Negligence, Street railway, In use of highway.
At the trial of an action by a girl twelve years of age, when injured, against a street railway corporation there was evidence tending to show that, as the plaintiff, coming from a street upon which there were no tracks, approached double tracks of the defendant upon an intersecting street, she saw a car approaching on the nearer track some distance away and that it appeared to her to be "slowing down," that she saw a heavy team approaching from the opposite direction on the farther track at a walk, that thereupon she started to cross the tracks and that she would have crossed in safety, had not the driver of the team suddenly whipped up his horses just as she reached the nearer track, upon which the street car was approaching, and that, upon the driver doing this, she became confused, hesitated and was run into by the street car. The view of the motorman of the car was unobstructed. Held, that the plaintiff had a right to assume that the driver of the wagon and the motorman of the car would use reasonable care to avoid running her down, and that the questions, whether the plaintiff was in the exercise of due care and whether the motorman was negligent, were for the jury.
TORT for personal injuries caused by the plaintiff, a child twelve years of age, being struck by a car of the defendant at
the corner of Williams Street and Shawmut Avenue in Boston. Writ dated July 18, 1907.
In the Superior Court the case was tried before Harris, J. Shawmut Avenue runs northerly and southerly. The street railway track designated as "inward" in the opinion was on the easterly side of Shawmut Avenue, and that designated "outward" was on the westerly side. The plaintiff's evidence tended to show that she was crossing Shawmut Avenue from the east, thus approaching first the inward track.
Other facts are stated in the opinion.
At the close of the evidence the defendant asked for a ruling that upon all the evidence the plaintiff was not entitled to a verdict. The ruling was refused. The jury found for the plaintiff in the sum of $1,500; and the defendant alleged exceptions.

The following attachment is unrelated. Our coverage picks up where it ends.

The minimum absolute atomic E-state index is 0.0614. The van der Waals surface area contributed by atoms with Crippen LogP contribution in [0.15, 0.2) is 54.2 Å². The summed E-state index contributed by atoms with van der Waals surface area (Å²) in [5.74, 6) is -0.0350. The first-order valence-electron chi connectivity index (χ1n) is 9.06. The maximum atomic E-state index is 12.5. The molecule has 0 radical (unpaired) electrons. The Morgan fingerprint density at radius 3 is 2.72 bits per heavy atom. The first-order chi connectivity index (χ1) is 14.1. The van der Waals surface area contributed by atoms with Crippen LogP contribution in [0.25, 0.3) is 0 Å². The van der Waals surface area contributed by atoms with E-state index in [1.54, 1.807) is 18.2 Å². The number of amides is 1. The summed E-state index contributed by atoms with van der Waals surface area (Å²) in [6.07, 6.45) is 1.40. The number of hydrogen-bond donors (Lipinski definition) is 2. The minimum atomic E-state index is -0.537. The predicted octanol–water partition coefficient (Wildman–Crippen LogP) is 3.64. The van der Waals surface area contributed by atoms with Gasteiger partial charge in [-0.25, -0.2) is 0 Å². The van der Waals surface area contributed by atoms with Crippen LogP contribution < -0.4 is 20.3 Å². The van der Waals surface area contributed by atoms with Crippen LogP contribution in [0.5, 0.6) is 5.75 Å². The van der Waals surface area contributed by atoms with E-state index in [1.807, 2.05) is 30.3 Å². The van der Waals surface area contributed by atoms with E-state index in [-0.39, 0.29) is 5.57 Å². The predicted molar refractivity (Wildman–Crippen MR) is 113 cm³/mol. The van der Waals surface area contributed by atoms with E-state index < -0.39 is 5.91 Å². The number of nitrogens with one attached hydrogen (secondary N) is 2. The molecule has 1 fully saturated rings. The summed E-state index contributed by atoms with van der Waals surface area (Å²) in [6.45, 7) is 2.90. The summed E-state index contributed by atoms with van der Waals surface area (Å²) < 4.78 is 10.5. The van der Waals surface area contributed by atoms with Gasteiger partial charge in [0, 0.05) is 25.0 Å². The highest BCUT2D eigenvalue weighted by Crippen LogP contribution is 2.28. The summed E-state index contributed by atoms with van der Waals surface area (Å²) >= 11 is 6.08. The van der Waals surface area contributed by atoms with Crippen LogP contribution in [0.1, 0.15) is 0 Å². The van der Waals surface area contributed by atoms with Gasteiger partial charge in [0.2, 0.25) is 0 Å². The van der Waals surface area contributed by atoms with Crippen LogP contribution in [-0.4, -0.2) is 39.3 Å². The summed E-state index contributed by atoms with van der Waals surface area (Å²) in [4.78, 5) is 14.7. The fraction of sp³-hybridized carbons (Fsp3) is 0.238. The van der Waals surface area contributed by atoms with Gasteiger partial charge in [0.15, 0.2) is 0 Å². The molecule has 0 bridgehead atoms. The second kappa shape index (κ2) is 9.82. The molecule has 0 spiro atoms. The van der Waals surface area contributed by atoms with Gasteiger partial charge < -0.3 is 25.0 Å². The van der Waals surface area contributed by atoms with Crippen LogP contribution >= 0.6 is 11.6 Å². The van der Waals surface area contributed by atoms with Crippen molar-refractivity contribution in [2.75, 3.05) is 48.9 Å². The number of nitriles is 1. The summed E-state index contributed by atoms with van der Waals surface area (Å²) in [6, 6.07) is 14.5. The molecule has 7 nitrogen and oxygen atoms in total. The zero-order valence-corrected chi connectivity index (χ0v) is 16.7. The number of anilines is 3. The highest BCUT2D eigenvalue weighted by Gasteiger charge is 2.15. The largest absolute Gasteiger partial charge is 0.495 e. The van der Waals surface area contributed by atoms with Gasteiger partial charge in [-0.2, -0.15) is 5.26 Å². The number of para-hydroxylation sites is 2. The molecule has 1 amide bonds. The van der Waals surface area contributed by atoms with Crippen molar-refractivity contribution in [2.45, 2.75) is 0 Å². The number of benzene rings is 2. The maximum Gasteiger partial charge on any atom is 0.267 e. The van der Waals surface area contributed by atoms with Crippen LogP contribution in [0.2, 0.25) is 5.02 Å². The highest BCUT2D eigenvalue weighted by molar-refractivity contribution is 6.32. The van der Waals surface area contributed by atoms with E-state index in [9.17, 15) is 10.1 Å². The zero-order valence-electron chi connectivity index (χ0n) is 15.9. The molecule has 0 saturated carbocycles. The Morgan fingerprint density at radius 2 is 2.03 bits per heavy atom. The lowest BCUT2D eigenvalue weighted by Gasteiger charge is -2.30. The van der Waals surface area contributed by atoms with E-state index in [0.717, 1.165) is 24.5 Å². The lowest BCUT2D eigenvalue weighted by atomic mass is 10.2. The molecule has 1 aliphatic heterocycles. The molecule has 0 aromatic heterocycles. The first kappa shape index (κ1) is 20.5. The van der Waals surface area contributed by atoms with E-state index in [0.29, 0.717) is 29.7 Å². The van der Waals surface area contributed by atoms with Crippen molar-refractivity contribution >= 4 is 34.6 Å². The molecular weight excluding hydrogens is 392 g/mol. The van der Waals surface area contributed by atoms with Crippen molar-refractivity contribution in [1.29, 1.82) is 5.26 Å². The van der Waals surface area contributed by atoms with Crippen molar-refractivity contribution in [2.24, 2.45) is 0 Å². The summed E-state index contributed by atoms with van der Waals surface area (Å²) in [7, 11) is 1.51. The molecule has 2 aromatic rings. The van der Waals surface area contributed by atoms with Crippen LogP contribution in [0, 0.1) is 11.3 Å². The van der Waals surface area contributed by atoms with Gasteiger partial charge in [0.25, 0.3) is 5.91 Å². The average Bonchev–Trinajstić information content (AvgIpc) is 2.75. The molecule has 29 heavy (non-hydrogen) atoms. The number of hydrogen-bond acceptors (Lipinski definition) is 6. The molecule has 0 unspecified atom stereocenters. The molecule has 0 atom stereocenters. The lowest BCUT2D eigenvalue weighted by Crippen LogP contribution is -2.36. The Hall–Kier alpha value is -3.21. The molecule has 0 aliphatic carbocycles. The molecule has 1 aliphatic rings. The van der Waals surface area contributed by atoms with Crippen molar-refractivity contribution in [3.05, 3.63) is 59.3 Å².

J. E. Hannigan, for the defendant.
W. Flaherty, (J. P. Walsh with him,) for the plaintiff.
BRALEY, J. The evidence is irreconcilable. But the jury could have found from the plaintiff's testimony, that she was walking on the crosswalk over the plaintiff's track, after having looked when at the curbstone and seen the car some distance away on the inward track, which appeared to be "slowing down," and a heavy team approaching at a walk from the opposite direction on the outward track. It was not, as matter of law, negligence for her to attempt to cross from one side of the street to the other. Wood v. Boston Elevated Railway, 188 Mass. 161 . Silva v. Boston Elevated Railway, 183 Mass. 249 . Coleman v. Lowell, Lawrence & Haverhill Street Railway, 181 Mass. 591 . Creavin v. Newton Street Railway, 176 Mass. 529 . Driscoll v. West End Street Railway, 159 Mass. 142 . And the plaintiff had the right to assume that the motorman and the driver of the team would use reasonable care to avoid running her down. Jeddrey v. Boston & Northern Street Railway, 198 Mass. 232 , 234. Hennessey v. Taylor, 189 Mass. 583 , 586. Finnick v. Boston & Northern Street Railway, 190 Mass. 382 , 386. Murphy v. Armstrong Transfer Co. 167 Mass. 199 , 201. It further could have been found that the plaintiff would have passed ahead of the wagon, and over in safety, if the driver had not suddenly whipped up his horses just as she reached the inward track, and placed her in a dangerous position where she hesi-
tated whether to go forward, or to turn back, and while in doubt she was struck by the car. The occurrence was not extraordinary, but merely an incident likely to arise in the concurrent use of our streets by different classes of travellers, where street cars also are operated. The plaintiff was twelve years of age, and it was for the jury to determine whether, when thus beset, she acted with reasonable prudence. O'Brien v. Lexington & Boston Street Railway, 205 Mass. 182 , 184. The question of the defendant's negligence was also for the jury. The view of the motorman was unobstructed, and the car was being operated not with an exclusive right of way, but subject to the exigencies of public travel. Eustis v. Boston Elevated Railway, 206 Mass. 143 , 144, and cases cited.